Please Note: This example was based on version 3.2.1 of the font-awesome library. I’m not sure when this occurred, but the current version of the font-aewsome library (4.0.3) has changed all the class names for their icons. The example in this posting will work with version 3.2.1, but if you prefer to use the most recent font-awesome library, you should substitute the word ‘icon’ in class names with ‘fa’
For example, in 4.0.3, you would use…
<i class="fa-play fa-rotate-90"></i>
A commonly desired feature on websites is an expanding/collapsing list, with a rotating arrow button.
I want this feature on both the gench FAQ and album review pages, and I want the currently expanded section to collapse if another section is expanded or if the currently expanded heading is clicked on again.
The gench site I’m building has an inventory of a few dozen albums for sale (mostly CDs).
Once I created all the products and styled the product display, I was pretty happy with my online store except that it lacked functionality for flipping through the products. I want the gench store to feel a bit like flipping through the LP bin at a used record store.
I briefly considered creating a paginated (or paged) view, with just one product per page. In some situations, this may have worked fine, but it would have broken my lovely content-aware view blocks which display songs, reviews and artists for the currently displayed album. Maybe there is a way to do this, but I couldn’t figure it out (at least not quickly).
Plus, it seemed like this wouldn’t be that difficult to accomplish with some PHP and jQuery.
This is what I created…
Here’s how I did it…
So I had this nice jPlayer playlist all set up on the gench site. I’m using song content types plus Drupal’s Views and jPlayer modules to create the playlist. Swell, but the client wants a little play icon and a download button for each track.
jQuery to the rescue!…
I did a project this past spring for the libraries at the California College of Arts where I converted their New Materials Library database from a legacy system to the libraries’ catalog. It just got unveiled this week: http://library.cca.edu/search~S6 (search for keyword=air to get some results)
I wanted to change the message of the add-to-cart confirmation popup message on the gench site.
I’m using the Commerce Kickstart distribution of Drupal. Utilizing the Theme Devel module, I can see that a contributed module named commerce_add_to_cart_confirmation is delivering the message text I want to change.
Thanks to my newly minted DrupalizeMe knowledge, I know I can override a contributed module’s function(s) from the theme layer. So I find the function responsible for the message in profiles/commerce_kickstart/modules/contrib/commerce_add_to_cart_confirmation/commerce_add_to_cart_confirmation.rules.inc. I copy & paste the function into my theme’s template.php file. I preface the name of the pasted function with the name of my theme followed by an underscore (genchstyle_). I change the message text, save my new function, clear my cache and load the confirmation message: no change. Why? Continue reading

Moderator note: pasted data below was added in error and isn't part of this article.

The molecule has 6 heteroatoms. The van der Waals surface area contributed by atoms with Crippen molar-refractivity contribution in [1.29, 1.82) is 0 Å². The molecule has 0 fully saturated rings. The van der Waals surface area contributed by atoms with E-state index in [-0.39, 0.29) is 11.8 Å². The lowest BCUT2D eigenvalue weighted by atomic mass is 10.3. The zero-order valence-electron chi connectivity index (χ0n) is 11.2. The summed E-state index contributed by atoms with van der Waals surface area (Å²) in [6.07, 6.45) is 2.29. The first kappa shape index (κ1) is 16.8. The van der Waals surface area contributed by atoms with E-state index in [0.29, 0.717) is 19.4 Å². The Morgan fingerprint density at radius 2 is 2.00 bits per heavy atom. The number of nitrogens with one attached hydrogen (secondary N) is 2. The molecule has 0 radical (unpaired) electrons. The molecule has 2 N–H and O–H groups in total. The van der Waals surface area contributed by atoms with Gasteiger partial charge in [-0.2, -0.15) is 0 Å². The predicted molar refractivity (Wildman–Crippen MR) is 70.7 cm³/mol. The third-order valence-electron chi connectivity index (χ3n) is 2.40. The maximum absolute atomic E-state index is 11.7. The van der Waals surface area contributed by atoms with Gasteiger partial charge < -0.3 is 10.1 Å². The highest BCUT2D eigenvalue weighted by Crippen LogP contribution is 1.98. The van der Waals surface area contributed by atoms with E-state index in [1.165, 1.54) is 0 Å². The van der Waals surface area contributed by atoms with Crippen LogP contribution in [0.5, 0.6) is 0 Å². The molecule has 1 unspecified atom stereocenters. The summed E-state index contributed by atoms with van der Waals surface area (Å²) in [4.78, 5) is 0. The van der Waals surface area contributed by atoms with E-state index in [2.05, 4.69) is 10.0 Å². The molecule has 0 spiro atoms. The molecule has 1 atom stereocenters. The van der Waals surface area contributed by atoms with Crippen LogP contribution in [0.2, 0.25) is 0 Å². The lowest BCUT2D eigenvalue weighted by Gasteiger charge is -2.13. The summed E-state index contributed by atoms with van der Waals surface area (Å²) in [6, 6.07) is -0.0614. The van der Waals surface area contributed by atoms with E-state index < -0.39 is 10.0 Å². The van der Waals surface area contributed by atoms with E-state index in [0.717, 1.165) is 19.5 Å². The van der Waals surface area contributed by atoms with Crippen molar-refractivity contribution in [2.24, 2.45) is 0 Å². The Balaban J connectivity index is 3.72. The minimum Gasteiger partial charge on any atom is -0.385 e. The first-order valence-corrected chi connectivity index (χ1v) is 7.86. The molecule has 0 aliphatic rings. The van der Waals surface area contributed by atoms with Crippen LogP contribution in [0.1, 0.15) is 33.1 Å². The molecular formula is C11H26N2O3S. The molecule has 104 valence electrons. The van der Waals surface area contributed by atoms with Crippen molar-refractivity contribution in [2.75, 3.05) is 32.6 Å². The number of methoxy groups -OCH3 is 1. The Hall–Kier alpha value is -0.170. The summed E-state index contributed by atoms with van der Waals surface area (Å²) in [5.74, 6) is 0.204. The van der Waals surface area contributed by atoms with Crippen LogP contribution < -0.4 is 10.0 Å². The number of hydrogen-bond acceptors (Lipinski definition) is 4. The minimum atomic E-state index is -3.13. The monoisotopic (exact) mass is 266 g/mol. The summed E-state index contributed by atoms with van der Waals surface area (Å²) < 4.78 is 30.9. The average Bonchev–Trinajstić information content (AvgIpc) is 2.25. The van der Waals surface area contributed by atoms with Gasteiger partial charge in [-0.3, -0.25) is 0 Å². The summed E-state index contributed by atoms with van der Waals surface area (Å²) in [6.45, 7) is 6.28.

It’s true what they say about the fastest way to get out of a funk is to help others.
I’m volunteering this week to teach a group of tweens Drupal. We had a blast yesterday – what a great bunch of individuals.
None of the students have prior site building experience, but by the end of our first day, each of them had created their own Drupal 7 site. They spun-up their own dev sites on Pantheon, installed 3 modules, created content and new content types, created page and block views, learned how to use blocks and mastered menus. Continue reading
The Wall Street Journal has an interesting article this morning…
Apple Tests Larger Screens for iPhones, iPads
It got me to thinking about responsive design, specifically the matter of using breakpoints vs. fluid layouts. Continue reading
Re-styling for responsive design is a ton of re-work. It’s much easier to build a website correctly the first time! I’ve still got about a day and a half of css tweaking ahead of me, but here are a few concrete tips for avoiding the pain I am experiencing…
1) Whenever possible, style repeatable components (e.g., menus and block views) so they’ll look good as they adapt to your responsive breakpoints.
Here is a sidebar component that is not very flexible. I will have to write and test separate css code for each breakpoint to make it work with my responsive layout…
I’m excited to see this white paper on PCI compliance published today. This couldn’t be better timing for me, as I plan to spend the next few days on final shopping cart QA and security checks for the gench site.
It looks like most of the recommendations are pretty straightforward, but the big take-away is that I have to make sure the shared hosting service for the new gench e-commerce site is PCI DSS compliant. Something tells me earthlink probably isn’t compliant (their support guy once asked me for my password!!!).
My client is reluctant to move the gench site to another hosting provider, but we may have to if we want to avoid the huge fines and headaches non-compliance could entail.
Here’s a lesson on how NOT to design a responsive website.
Don’t wait until the end of the project to think about it. Thinking about how your site will look and behave on mobile devices should be the first step in planning and designing a site. It should continue to be forefront in your mind during every layout and feature decision, especially anything having to do with menus and navigation.
When I started the gench site, I knew I wanted it to be responsive, so I did my homework and based the genchstyle theme on Omega. This was a good move, but the last time in the project that I focused on responsiveness. As I built and styled the site, I told myself “I’ll tweak the design for mobile devices once I get the ‘basic’ site built.” BIG mistake! Continue reading